4D Capture

4D Capture

4D Capture - Moving Video

Aims

Design and build a system for generic 3D facial macro- and micro-movement capture.

  • Real-time reconstruction of moving shapes and 3D texture information at unprecedented sub-pixel resolution.
  • Realistic rendering of moving faces with real-time visualisation and interaction.
  • Design and implement novel automated feature extraction and classification methods that exploit the spatio-temporal information of moving 3D faces and allow fast detection of macro- and micro-movements.
  • Generate a new facial expression taxonomy using a robust and accurate model to map facial micro- and macro-movements to corresponding expressions.

Real-time capture and recovery

The capture and recovery of moving 3D faces in real-time involves the transfer and processing of high volumes of data. To address this challenge, we use a special combination of expertise both in hardware and software, where all reconstruction and analysis processing is run in parallel on a combined CPU and GPU processor. In addition to enabling high-performance recognition capabilities on moving 3D data, this approach has the advantage of using development platforms that will support portable applications.

Facial Expression Modelling and Classification

Facial expression recognition is commonly undertaken within the 2D imaging domain. Recent developments at Centre for Machine Vision, such as the Photoface and the 4D Vision projects, allow analysis of dense 3D surface information in both static and dynamic ways, respectively. These systems employ a classification method which is both pose and illumination invariant, hence overcoming the limitations of 2D approaches. Unlike other commonly used 3D capture techniques, photometric stereo provides dense high frequency spatial information which allows the capture of fine details, such as wrinkles and transient furrows. This high density information also enables the extraction of curvature based features. Through statistical feature selection and SVM -based classification, we are then able to classify facial expressions with relatively high accuracy.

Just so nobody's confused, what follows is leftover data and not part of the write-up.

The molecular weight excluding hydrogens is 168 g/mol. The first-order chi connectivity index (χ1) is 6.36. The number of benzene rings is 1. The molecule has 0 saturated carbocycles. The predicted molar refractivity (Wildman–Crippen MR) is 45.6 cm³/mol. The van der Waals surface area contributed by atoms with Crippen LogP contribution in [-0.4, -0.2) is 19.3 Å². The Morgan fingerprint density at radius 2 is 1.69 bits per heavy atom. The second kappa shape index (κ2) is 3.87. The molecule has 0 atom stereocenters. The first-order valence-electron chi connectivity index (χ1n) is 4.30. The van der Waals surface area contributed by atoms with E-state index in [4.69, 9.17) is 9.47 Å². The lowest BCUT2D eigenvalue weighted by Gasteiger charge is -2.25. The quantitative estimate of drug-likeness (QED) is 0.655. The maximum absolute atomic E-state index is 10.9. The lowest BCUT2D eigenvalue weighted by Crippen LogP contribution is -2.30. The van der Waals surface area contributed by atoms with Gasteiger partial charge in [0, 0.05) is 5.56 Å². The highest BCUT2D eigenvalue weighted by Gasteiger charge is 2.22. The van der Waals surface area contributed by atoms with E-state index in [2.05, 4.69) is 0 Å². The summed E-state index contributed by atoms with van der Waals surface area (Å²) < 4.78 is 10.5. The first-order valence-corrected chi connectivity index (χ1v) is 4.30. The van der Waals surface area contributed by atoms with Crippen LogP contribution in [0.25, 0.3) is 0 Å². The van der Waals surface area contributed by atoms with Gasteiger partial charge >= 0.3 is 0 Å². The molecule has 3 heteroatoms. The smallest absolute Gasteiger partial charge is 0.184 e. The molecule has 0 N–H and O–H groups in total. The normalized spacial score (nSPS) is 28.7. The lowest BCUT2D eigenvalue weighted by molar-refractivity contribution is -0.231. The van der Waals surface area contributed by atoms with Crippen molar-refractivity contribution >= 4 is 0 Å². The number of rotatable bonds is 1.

4D Capture

Above: Results of applying a bandpass filter to a single 3D frame and the use of local binary pattern analysis for inter-frame registration.

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Theme Leader

Centre for Machine Vision

Professor Melvyn Smith
Bristol Robotics Laboratory,
University of the West of England,
Frenchay Campus, T Building,
Coldharbour Lane,
Bristol, BS16 1QY
Tel: +44 (0)117 32 86358
E-mail: Melvyn.Smith@uwe.ac.uk

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Page last updated 12 May 2016

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